Review by MGreen

Reviewed: 02/12/07

A good idea, but a poor result.

Every Extend Extra, the latest title from Mizoguchi's Q? Entertainment, tries to bring the company away from the classic block-based puzzle games it's produced so far into the realm of the arcade game.

The basic idea of the game is that you're controlling a ship and trying to destroy enemies of different types. However, you have no weapon - the only thing you can do is to blow your own ship up, hoping to catch enemies in the explosion. But if you manage to do so, those enemies will also explode, potentially catching further enemies in their explosions and so on - until you have a nice big chain reaction clearing the screen for you. Of course, in order to set up the chain reaction, you'll have to dodge and weave like crazy around the enemies and their bullets in order to get into the right place at the right time. You have a finite number of lives, which are lost either by hitting enemies or by blowing yourself up; because of that, it's essential to keep scoring enough to gain extra lives. These are called "extends" by Japanese gamers, thus the name of the game - it's important to get "every extend". There's also a time limit.

The graphics and sound are classic Mizoguchi. Simple, effective graphics in the foreground moving over complex backgrounds that strongly define a theme. They look great, are well designed, move smoothly and are varied and creative. Likewise the sound, consisting mostly of atmospheric electronica music, sounds excellent - although it might lose a little by having to be played by the PSP, which leaves it sounding a little lightweight. But there are no complaints in either of those areas.

But the gameplay is more problematic. You see, Every Extend was actually originally a freeware game for the PC - and you can still download it as such. The freeware version doesn't have any of the trippy graphics, but it does have essentially the same gameplay. Yes, you read that correctly - they haven't added any major new features to the gameplay at all, so basically you're paying your dollars to play a freeware game with better graphics and sound. There are a few gameplay changes to the original, but they're not that significant and some of them are actually frustrating - for example, it takes longer for new craft to appear in Every Extend Extra.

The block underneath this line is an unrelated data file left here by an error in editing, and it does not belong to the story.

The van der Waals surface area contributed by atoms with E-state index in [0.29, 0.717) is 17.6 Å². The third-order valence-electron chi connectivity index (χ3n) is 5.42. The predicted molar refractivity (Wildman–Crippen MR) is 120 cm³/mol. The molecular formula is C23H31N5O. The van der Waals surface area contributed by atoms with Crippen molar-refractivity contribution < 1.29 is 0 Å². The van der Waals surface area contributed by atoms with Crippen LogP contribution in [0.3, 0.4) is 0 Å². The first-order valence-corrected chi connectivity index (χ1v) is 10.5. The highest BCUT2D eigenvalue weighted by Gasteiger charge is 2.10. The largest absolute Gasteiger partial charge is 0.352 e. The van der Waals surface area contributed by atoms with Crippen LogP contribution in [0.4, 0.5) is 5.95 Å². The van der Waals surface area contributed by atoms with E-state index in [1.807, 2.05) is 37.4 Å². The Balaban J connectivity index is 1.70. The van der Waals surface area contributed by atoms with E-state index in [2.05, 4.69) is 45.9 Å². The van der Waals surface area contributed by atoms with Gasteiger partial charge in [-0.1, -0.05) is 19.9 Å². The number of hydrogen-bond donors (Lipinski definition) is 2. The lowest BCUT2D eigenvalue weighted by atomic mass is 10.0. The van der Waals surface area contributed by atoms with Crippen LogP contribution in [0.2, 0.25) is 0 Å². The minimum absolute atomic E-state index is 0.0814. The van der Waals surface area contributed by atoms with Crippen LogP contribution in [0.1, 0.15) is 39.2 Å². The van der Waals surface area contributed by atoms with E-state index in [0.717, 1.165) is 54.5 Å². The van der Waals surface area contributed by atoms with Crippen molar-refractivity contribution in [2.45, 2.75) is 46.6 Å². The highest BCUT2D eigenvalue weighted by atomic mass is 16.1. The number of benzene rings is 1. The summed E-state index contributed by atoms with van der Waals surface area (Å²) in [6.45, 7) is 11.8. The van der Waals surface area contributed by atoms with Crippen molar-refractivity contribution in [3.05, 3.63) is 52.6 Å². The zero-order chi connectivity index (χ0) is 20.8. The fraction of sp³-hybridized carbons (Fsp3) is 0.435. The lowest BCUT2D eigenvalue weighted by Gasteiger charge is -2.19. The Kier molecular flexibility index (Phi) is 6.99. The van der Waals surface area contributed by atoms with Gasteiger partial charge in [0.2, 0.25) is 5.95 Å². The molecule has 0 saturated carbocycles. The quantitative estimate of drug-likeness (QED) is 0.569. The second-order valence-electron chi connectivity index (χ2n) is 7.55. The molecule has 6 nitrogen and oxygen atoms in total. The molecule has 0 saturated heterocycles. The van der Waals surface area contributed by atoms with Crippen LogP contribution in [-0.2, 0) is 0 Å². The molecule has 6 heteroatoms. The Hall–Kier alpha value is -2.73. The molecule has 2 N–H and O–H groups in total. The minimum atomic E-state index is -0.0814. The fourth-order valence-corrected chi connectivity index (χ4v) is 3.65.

The big change to the gameplay is the new boss battles. The boss designs re massively improved over the relatively simple designs in the original - although the bosses no longer display the names of their attacks before unleashing them, which was a neat quirky anime-style feature of the original. But the boss battles can also be very frustrating. In the original game, only the super-secret hidden boss "A-BA Hedron" had a minimum requirement for size of chain reaction to hurt him, and when you fought him the other enemies entering the screen did so in special custom patterns that were particular to each of his stages. In this version, just about every stage of every boss has a minimum chain requirement, and the enemy patterns stay the same as normal. And since normal enemy patterns are basically random, this means you spend a lot of time sitting waiting and hoping that the enemies will arrange themselves correctly. Time limit running short, but it's so happened that the next few enemies spawn on the opposite side of the stage to the boss and travelling slowly? Tough; you'll have to play the entire stage again.

There are a total of 11 stages, but most of them are identical apart from the graphics and sound and the boss battle, so essentially you're just playing Every Extend 11 times with different graphics and sounds - it doesn't seem that there are many actual tweaks to the gameplay parameters, as there are in Lumines. And the game suffers from the same problem Lumines did - you can't restart the "Arcade" mode in the middle, so once you've finished a few stages, you won't be able to step up to the challenge of unlocking the next stage until you have spent a long while slogging through the stages you completed long ago.

So, essentially this is an excellent idea for a game, but unfortunately unless you are happy with paying only for graphical and sound upgrades, it fails to add that much to the original game to be worth the full asking price. Some people might still enjoy it, but try out the free version and rent it first.


Rating:   1.5 - Bad

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